Other studies have concluded that there is a link between a lack of sleep and depression. Here, with patterns evidenced between instances of suicide and sleep deprivation as well as persons with insomnia showing symptoms of depression.
Some researchers have seen instances of depression in as many as 90% of their patients who report poor sleep quality.
Getting restful sleep can aid in your body’s natural release of the hormones needed to regulate, and even improve, mood.
3- Reduces Risk Of Weight Gain
A lack of sleep has been linked to weight gain, with studies showing those adults who are sleep deprived being at a 55% greater risk of becoming obese.
Among the number of hormones released during sleep are those associated with hunger regulation. To illustrate the effect this has on the body, studies have shown that getting restful sleep at night can lead to consuming fewer calories the next day.
Likewise, studies have also revealed that people who are sleep-deprived tend to consume more calories and often crave foods higher in fat and sugar.
Even those experts who contest this notion, denying such a link, still agree that a lack of sleep can decrease one’s desire, or even ability, to maintain a healthy lifestyle, which affects weight gain/loss.
4- Improves Physical Activity
Ever had a rough night’s sleep that was followed by a sub par workout?
This is due to a dip in levels of energy needed to engage in intense physical activity. In activities that require bursts of energy, if you don’t get enough sleep, you’ll come up short when needing such bursts!
Your body also repairs muscle tissues when you sleep, so if you’re wanting to see gains in the gym, healthy pillow time is a must.
Proper rest also increases reaction times as well as ensuring the motivation you need to power through a tough workout.
Sleep even helps to keep you injury-free as sleep deprivation can impair your balance, a skill needed in most all physical activity.
5- Decreases Inflammation
Chronic sleep deprivation is associated with increased inflammation throughout the entire body, which we’ve come to learn is a precursor for multiple diseases.
Sleep loss and sleep disturbances prompt the sympathetic nervous system to activate what are known as inflammatory signaling pathways which lead to increased levels of proteins associated with inflammation (C-reactive protein and interleukin-6).
Specifically, a lack of sleep has been proven to cause inflammation in the gut, increasing one’s risk of developing gastrointestinal disorders such as irritable bowel or worse, colon cancer.
Inflammation in the gut, caused by a lack of sleep, can lead to impaired immune function, skin conditions, diminished cognitive abilities, and much more.
Reducing this inflammation can be as simple as getting healthy, restful sleep!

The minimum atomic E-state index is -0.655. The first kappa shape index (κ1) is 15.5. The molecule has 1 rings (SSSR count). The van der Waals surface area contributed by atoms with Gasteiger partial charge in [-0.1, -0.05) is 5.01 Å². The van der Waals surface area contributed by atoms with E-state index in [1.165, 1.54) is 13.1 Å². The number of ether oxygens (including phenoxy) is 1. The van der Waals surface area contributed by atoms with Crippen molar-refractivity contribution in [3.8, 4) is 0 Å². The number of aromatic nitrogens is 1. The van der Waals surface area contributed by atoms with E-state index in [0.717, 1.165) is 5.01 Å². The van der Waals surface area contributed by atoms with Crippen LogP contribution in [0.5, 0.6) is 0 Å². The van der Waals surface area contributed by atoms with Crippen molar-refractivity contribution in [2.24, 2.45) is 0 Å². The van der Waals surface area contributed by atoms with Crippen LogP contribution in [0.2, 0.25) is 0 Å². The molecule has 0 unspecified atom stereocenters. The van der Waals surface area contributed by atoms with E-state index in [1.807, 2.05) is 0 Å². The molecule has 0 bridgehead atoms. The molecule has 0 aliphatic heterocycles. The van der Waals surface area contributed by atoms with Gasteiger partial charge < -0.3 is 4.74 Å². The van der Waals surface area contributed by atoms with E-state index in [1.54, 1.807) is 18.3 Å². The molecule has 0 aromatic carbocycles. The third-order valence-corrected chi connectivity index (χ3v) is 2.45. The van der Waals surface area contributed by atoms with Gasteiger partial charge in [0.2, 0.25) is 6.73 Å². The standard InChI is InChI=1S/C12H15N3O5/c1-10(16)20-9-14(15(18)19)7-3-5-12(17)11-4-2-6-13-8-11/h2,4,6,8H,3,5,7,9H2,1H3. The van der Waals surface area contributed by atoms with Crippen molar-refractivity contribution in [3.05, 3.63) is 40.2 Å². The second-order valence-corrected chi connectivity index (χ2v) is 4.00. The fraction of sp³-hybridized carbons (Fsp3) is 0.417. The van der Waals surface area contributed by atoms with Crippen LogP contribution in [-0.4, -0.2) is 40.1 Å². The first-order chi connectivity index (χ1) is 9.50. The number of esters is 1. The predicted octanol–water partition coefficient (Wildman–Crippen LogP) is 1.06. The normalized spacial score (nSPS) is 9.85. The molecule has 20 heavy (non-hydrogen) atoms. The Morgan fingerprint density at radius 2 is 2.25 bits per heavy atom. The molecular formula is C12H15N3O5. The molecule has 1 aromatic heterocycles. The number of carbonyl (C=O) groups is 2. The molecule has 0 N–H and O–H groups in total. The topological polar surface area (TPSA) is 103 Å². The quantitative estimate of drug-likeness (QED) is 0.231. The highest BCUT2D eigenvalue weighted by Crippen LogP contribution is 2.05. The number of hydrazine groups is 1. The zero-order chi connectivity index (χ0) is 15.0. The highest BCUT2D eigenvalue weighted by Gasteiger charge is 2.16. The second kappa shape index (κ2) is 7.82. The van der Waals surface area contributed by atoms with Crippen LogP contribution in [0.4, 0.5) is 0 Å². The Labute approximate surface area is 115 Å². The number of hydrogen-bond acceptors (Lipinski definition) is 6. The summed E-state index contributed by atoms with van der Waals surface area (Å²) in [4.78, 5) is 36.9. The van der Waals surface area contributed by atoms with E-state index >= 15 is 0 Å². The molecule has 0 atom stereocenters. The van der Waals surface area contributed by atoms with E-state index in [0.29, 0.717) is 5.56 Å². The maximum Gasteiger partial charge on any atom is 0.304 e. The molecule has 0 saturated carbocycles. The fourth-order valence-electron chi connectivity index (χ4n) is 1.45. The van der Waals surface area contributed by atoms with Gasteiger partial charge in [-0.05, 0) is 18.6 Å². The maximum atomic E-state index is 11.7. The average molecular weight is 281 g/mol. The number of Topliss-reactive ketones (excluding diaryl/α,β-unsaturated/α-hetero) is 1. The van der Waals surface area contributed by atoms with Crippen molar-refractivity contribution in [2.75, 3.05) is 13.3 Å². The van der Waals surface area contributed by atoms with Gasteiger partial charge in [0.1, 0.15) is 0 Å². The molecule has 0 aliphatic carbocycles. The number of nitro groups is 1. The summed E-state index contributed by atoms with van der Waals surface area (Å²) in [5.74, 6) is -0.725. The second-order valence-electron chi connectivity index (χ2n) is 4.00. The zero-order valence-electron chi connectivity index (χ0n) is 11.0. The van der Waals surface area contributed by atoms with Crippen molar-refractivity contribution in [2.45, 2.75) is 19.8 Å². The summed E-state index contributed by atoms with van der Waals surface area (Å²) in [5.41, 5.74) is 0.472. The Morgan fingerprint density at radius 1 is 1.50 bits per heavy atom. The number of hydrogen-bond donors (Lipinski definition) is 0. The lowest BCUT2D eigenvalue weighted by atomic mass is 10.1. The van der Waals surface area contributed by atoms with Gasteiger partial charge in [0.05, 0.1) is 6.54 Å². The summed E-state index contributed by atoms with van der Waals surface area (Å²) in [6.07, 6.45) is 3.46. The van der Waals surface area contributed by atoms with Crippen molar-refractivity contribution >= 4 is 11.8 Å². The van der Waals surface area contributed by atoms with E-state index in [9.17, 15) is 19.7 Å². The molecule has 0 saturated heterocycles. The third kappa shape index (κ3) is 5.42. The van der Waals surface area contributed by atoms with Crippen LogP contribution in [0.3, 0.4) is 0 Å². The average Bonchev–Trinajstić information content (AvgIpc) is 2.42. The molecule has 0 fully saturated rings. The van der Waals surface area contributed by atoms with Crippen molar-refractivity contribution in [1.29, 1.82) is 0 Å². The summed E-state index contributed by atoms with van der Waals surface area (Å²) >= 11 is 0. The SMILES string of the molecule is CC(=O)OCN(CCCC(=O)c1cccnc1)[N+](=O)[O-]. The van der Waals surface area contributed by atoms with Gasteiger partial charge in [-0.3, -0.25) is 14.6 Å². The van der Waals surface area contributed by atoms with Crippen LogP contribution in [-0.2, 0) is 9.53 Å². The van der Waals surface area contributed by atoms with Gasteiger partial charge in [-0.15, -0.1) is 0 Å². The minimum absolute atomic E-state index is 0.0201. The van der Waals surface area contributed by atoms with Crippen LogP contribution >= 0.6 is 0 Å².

6- Improves Cognitive Functioning
Getting enough restful sleep has been shown to improve memory and problem solving skills in both adults and children.
Academic performance improves when we get enough sleep (again in adults and children).
And, your ability to make decisions improves as you get enough sleep.
A regular lack of sleep can impair your judgment, decrease mental clarity, and lead to early cognitive decline.
7- Decreases Stress
When you lack sleep, your body amps up the production of stress hormones such as cortisol, leading to greater instances of anxiety (which also causes an increase of cortisol).
Simply getting a good night’s rest can allow your body to relax, while internally your body is repairing and recovering from the day’s activities, thereby decreasing stress.
8- Reduces Risk Of Diabetes
We mentioned that a lack of sleep can contribute to weight gain, and this alone increases one’s risk of diabetes.
But, not getting enough sleep in and of itself increases this risk as well.
Studies show that those people who get less than 5-6 hours of sleep each night increase their risk of developing diabetes by up to 48%.
Sleep deprivation is thought to decrease insulin sensitivity, and this combined with increased inflammation, an increase in the release of hunger hormones, and poor decision making (also stemming from lack of sleep), is thought to be the cause of this increased risk.
9- Reduces Risk Of Heart Disease
Some studies show that adults getting less than 7 hours per night of restful sleep increase their risk of death by heart disease by 13%.
Those sleeping less than 5 hours per night are said to increase their risk of developing high blood pressure by 61%.
Poor sleep quality alone is thought to contribute to a greater risk of heart disease, which reminds us that both the amount and quality of sleep are important.
Overall, these risks to the health of your heart are thought to be linked to hormone production, as some hormones released during restful sleep are tasked with keeping your blood vessels and heart functioning properly.
10- Strengthens Immune System
There’s a reason you are advised to get plenty of rest when you are ill. Sleep heals.
As we’ve discussed throughout this article, much of your body’s regrowth, repair, recovery, and rejuvenation processes occur when you’re sleeping.
A lack of sleep slows the response time of your immune system, making you more susceptible to illness, and preventing you from recovering from illnesses quickly.
One study found that even small amounts of sleep deprivation can threaten your body’s ability to fight off infection.